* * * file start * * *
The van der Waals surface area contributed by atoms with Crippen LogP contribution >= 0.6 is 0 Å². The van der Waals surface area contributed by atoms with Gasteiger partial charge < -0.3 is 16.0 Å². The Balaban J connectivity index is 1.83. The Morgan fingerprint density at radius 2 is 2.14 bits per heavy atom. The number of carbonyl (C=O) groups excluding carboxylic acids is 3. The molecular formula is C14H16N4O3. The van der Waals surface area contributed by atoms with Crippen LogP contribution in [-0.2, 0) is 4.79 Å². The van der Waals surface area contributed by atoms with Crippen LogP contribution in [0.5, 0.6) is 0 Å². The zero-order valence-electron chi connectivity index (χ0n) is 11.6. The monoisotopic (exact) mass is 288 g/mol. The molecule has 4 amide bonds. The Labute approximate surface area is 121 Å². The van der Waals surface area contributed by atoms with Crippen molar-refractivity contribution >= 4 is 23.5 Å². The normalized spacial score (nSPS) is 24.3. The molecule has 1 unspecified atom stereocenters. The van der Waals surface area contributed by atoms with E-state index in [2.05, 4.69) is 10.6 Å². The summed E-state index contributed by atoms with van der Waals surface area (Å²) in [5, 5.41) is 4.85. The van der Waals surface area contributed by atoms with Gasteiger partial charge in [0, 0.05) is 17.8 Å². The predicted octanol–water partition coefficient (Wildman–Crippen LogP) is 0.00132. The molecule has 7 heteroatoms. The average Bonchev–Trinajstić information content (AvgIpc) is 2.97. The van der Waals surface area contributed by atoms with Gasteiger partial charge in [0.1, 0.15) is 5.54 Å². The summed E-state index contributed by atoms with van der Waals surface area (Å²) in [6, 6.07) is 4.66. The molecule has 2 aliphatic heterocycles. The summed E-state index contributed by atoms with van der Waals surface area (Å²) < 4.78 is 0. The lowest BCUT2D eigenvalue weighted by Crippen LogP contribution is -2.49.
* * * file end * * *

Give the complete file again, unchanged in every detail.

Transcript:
The van der Waals surface area contributed by atoms with Crippen LogP contribution >= 0.6 is 0 Å². The van der Waals surface area contributed by atoms with Gasteiger partial charge < -0.3 is 16.0 Å². The Balaban J connectivity index is 1.83. The Morgan fingerprint density at radius 2 is 2.14 bits per heavy atom. The number of carbonyl (C=O) groups excluding carboxylic acids is 3. The molecular formula is C14H16N4O3. The van der Waals surface area contributed by atoms with Crippen LogP contribution in [-0.2, 0) is 4.79 Å². The van der Waals surface area contributed by atoms with Crippen LogP contribution in [0.5, 0.6) is 0 Å². The zero-order valence-electron chi connectivity index (χ0n) is 11.6. The monoisotopic (exact) mass is 288 g/mol. The molecule has 4 amide bonds. The Labute approximate surface area is 121 Å². The van der Waals surface area contributed by atoms with Crippen molar-refractivity contribution >= 4 is 23.5 Å². The normalized spacial score (nSPS) is 24.3. The molecule has 1 unspecified atom stereocenters. The van der Waals surface area contributed by atoms with E-state index in [2.05, 4.69) is 10.6 Å². The summed E-state index contributed by atoms with van der Waals surface area (Å²) in [5, 5.41) is 4.85. The van der Waals surface area contributed by atoms with Gasteiger partial charge in [0, 0.05) is 17.8 Å². The predicted octanol–water partition coefficient (Wildman–Crippen LogP) is 0.00132. The molecule has 7 heteroatoms. The average Bonchev–Trinajstić information content (AvgIpc) is 2.97. The van der Waals surface area contributed by atoms with Gasteiger partial charge in [0.1, 0.15) is 5.54 Å². The summed E-state index contributed by atoms with van der Waals surface area (Å²) in [6, 6.07) is 4.66. The molecule has 2 aliphatic heterocycles. The summed E-state index contributed by atoms with van der Waals surface area (Å²) < 4.78 is 0. The lowest BCUT2D eigenvalue weighted by Crippen LogP contribution is -2.49.